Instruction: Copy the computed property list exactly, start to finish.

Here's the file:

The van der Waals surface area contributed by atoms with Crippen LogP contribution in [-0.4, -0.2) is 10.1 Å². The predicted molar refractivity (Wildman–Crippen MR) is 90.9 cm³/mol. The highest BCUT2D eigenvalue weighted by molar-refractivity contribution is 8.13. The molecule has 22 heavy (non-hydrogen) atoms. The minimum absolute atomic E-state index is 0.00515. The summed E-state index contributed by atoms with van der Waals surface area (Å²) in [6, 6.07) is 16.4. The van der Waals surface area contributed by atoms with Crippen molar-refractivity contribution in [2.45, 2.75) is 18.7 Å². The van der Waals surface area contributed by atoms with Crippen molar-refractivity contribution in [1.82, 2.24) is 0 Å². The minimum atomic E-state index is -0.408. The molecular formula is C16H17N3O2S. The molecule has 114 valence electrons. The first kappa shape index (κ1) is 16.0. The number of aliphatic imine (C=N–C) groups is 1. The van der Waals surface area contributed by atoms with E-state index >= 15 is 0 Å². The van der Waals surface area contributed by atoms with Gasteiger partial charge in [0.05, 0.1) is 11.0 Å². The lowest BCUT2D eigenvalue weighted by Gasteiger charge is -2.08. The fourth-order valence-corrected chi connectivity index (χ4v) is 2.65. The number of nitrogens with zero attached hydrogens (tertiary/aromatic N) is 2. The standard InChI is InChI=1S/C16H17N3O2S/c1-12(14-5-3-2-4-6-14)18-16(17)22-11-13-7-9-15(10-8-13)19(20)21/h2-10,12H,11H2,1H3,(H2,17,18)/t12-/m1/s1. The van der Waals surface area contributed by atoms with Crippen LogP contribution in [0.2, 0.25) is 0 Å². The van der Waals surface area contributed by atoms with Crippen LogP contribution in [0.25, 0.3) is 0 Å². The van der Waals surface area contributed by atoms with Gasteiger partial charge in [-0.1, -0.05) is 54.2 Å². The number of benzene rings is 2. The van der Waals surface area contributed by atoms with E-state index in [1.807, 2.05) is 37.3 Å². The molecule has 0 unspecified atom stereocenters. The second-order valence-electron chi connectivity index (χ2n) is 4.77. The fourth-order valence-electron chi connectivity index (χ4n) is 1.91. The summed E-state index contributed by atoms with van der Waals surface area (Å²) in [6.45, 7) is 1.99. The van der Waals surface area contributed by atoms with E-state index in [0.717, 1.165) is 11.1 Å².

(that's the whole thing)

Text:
The van der Waals surface area contributed by atoms with Crippen LogP contribution in [-0.4, -0.2) is 10.1 Å². The predicted molar refractivity (Wildman–Crippen MR) is 90.9 cm³/mol. The highest BCUT2D eigenvalue weighted by molar-refractivity contribution is 8.13. The molecule has 22 heavy (non-hydrogen) atoms. The minimum absolute atomic E-state index is 0.00515. The summed E-state index contributed by atoms with van der Waals surface area (Å²) in [6, 6.07) is 16.4. The van der Waals surface area contributed by atoms with Crippen molar-refractivity contribution in [2.45, 2.75) is 18.7 Å². The van der Waals surface area contributed by atoms with Crippen molar-refractivity contribution in [1.82, 2.24) is 0 Å². The minimum atomic E-state index is -0.408. The molecular formula is C16H17N3O2S. The molecule has 114 valence electrons. The first kappa shape index (κ1) is 16.0. The number of aliphatic imine (C=N–C) groups is 1. The van der Waals surface area contributed by atoms with E-state index >= 15 is 0 Å². The van der Waals surface area contributed by atoms with Gasteiger partial charge in [0.05, 0.1) is 11.0 Å². The lowest BCUT2D eigenvalue weighted by Gasteiger charge is -2.08. The fourth-order valence-corrected chi connectivity index (χ4v) is 2.65. The number of nitrogens with zero attached hydrogens (tertiary/aromatic N) is 2. The standard InChI is InChI=1S/C16H17N3O2S/c1-12(14-5-3-2-4-6-14)18-16(17)22-11-13-7-9-15(10-8-13)19(20)21/h2-10,12H,11H2,1H3,(H2,17,18)/t12-/m1/s1. The van der Waals surface area contributed by atoms with Crippen LogP contribution in [0.2, 0.25) is 0 Å². The van der Waals surface area contributed by atoms with Crippen LogP contribution in [0.25, 0.3) is 0 Å². The van der Waals surface area contributed by atoms with Gasteiger partial charge in [-0.1, -0.05) is 54.2 Å². The number of benzene rings is 2. The van der Waals surface area contributed by atoms with E-state index in [1.807, 2.05) is 37.3 Å². The molecule has 0 unspecified atom stereocenters. The second-order valence-electron chi connectivity index (χ2n) is 4.77. The fourth-order valence-electron chi connectivity index (χ4n) is 1.91. The summed E-state index contributed by atoms with van der Waals surface area (Å²) in [6.45, 7) is 1.99. The van der Waals surface area contributed by atoms with E-state index in [0.717, 1.165) is 11.1 Å².